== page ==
### Sid` s Skateboard Inertia Investigation

```SUPER FAB LAB INVESTIGATION:
Sid’ s Skateboard
Inertia Investigation
Episode: Ignatz’s Inertia
Cycle: Force & Motion
Purpose (What We’re Going to Explore and Learn)
We're investigating the idea that objects that are moving, keep moving until something
stops them.
Materials (The Stuff We Need)
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A skateboard, toy car or truck, or another wheeled object with a flat surface that
will hold a "rider"
A stuffed animal, block, or other toy to ride on the skateboard (or other wheeled
object)
Something for the skateboard to bump into - this object should be stable enough
to stop the skateboard without moving and low enough that the "rider" can move
forward. For example, a step would work well for a skateboard holding a stuffed
animal
Procedure (What to Do)
1. Place the rider on top of the skateboard (or other wheeled object). The
skateboard should be several feet from the step.
2. Ask children to observe carefully what happens to the skateboard and the rider
when the skateboard bumps into the step.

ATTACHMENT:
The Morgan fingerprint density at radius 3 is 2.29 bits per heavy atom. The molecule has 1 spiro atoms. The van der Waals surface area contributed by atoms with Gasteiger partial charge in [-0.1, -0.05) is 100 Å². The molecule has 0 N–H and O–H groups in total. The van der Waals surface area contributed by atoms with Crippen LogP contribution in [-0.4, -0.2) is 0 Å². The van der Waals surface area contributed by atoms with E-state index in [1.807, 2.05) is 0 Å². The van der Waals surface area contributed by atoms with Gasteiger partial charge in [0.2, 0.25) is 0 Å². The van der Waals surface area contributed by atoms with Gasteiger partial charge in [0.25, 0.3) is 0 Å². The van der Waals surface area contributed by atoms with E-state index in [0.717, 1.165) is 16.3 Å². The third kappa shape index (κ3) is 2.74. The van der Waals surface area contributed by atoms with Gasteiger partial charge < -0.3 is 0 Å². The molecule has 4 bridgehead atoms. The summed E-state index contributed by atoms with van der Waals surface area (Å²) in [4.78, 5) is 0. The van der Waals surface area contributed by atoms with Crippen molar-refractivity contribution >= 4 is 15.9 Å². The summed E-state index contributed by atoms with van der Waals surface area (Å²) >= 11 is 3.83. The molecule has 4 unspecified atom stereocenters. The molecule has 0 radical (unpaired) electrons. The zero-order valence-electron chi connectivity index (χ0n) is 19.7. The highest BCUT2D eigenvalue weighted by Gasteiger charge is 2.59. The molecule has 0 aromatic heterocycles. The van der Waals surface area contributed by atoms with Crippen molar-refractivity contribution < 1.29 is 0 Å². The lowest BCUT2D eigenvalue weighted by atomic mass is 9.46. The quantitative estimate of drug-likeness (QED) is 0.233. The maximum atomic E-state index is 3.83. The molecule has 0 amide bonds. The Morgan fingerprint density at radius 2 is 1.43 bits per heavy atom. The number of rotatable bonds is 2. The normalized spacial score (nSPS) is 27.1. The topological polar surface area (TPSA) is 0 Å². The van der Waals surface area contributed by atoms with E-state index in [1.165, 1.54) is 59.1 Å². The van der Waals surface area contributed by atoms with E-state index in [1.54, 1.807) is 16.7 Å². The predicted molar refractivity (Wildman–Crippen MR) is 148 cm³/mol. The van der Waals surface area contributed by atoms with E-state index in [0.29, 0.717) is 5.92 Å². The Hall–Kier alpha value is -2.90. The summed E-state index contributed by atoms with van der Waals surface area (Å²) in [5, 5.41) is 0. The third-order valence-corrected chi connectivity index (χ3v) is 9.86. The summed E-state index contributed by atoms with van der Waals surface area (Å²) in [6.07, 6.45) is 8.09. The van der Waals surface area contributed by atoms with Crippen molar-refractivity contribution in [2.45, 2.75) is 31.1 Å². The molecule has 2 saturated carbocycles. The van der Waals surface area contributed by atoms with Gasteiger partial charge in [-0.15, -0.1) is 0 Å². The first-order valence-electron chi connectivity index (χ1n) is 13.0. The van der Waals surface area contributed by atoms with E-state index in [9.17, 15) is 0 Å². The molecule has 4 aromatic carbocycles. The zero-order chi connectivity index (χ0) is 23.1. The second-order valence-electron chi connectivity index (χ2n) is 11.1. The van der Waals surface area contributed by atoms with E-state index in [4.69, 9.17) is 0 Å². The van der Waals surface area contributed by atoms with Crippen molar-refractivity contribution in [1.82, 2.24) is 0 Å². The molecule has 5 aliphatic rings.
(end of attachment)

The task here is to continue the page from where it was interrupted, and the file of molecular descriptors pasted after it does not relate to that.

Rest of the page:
3. Have a volunteer give the skateboard a push towards the step.
4. Ask children to describe what happened to the skateboard and why. What
happened to the rider? Why? The main idea to get across is that both objects
were moving, but the skateboard stopped because it ran into the step. Nothing
stopped the rider, so it kept moving.
Other Stuff You Might Want to Know or Do
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Part of the Super Fab Lab in this episode involves a child riding in a wagon that
hits a low barrier and comes to a stop. If you have a wagon available, put on
your helmets and give it a try. Ask the rider to describe the feeling when the
wagon hits the barrier. Where does their body go? Now use a belt or long scarf
to make a seat belt of sorts. What happens now? Do they move as far forward?
Be sure to make the link between this activity and wearing a seat belt in the car.
After their experiences at school and talking with Grandma about seat belts, Sid
and Gabriela decide to rig up a seat belt system for Sid's stuffed animals so that
they can ride safely in a wagon. Depending on the wheeled vehicle you used for
your inertia investigation, consider challenging children to brainstorm ways to
keep the rider in place, even when the vehicle they are riding in comes to a
sudden stop.
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In this episode, we explore one aspect of inertia--that physical objects in motion
continue to move unless some external force stops them. You might also recall
another aspect of inertia--that bodies at rest stay that way until an external force
acts upon them. Newton described this in his first law of motion.
Newton's first law applies to people just like it applies to anything else. Although
people and other animals are physical objects and are subject to the laws of
physics, we're also able to start and stop moving ourselves using our own
muscles, rather than having to wait for an external force to move us.
```